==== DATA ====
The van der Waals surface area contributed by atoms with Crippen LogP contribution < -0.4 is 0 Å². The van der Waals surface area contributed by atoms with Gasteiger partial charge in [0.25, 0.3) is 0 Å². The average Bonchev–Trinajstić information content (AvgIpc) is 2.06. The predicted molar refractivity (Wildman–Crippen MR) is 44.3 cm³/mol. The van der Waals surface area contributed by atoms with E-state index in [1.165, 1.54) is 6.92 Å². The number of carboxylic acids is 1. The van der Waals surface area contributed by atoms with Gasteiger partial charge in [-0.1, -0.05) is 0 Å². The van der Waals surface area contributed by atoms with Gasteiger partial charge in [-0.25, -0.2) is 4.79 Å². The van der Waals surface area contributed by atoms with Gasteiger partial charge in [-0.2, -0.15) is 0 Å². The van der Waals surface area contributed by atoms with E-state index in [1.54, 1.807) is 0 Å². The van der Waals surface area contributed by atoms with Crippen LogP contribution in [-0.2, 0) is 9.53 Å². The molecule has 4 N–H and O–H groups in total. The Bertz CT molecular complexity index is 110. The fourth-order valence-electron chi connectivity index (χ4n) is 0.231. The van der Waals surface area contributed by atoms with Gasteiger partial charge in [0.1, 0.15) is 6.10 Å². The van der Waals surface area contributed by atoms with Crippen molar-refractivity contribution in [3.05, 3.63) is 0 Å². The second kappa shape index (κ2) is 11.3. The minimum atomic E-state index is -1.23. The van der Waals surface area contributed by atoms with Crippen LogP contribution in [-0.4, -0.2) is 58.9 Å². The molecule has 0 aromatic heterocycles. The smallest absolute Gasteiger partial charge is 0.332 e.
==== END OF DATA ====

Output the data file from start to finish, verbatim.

The van der Waals surface area contributed by atoms with Crippen LogP contribution < -0.4 is 0 Å². The van der Waals surface area contributed by atoms with Gasteiger partial charge in [0.25, 0.3) is 0 Å². The average Bonchev–Trinajstić information content (AvgIpc) is 2.06. The predicted molar refractivity (Wildman–Crippen MR) is 44.3 cm³/mol. The van der Waals surface area contributed by atoms with E-state index in [1.165, 1.54) is 6.92 Å². The number of carboxylic acids is 1. The van der Waals surface area contributed by atoms with Gasteiger partial charge in [-0.1, -0.05) is 0 Å². The van der Waals surface area contributed by atoms with Gasteiger partial charge in [-0.25, -0.2) is 4.79 Å². The van der Waals surface area contributed by atoms with Gasteiger partial charge in [-0.2, -0.15) is 0 Å². The van der Waals surface area contributed by atoms with E-state index in [1.54, 1.807) is 0 Å². The van der Waals surface area contributed by atoms with Crippen LogP contribution in [-0.2, 0) is 9.53 Å². The molecule has 4 N–H and O–H groups in total. The Bertz CT molecular complexity index is 110. The fourth-order valence-electron chi connectivity index (χ4n) is 0.231. The van der Waals surface area contributed by atoms with Gasteiger partial charge in [0.1, 0.15) is 6.10 Å². The van der Waals surface area contributed by atoms with Crippen molar-refractivity contribution in [3.05, 3.63) is 0 Å². The second kappa shape index (κ2) is 11.3. The minimum atomic E-state index is -1.23. The van der Waals surface area contributed by atoms with Crippen LogP contribution in [-0.4, -0.2) is 58.9 Å². The molecule has 0 aromatic heterocycles. The smallest absolute Gasteiger partial charge is 0.332 e.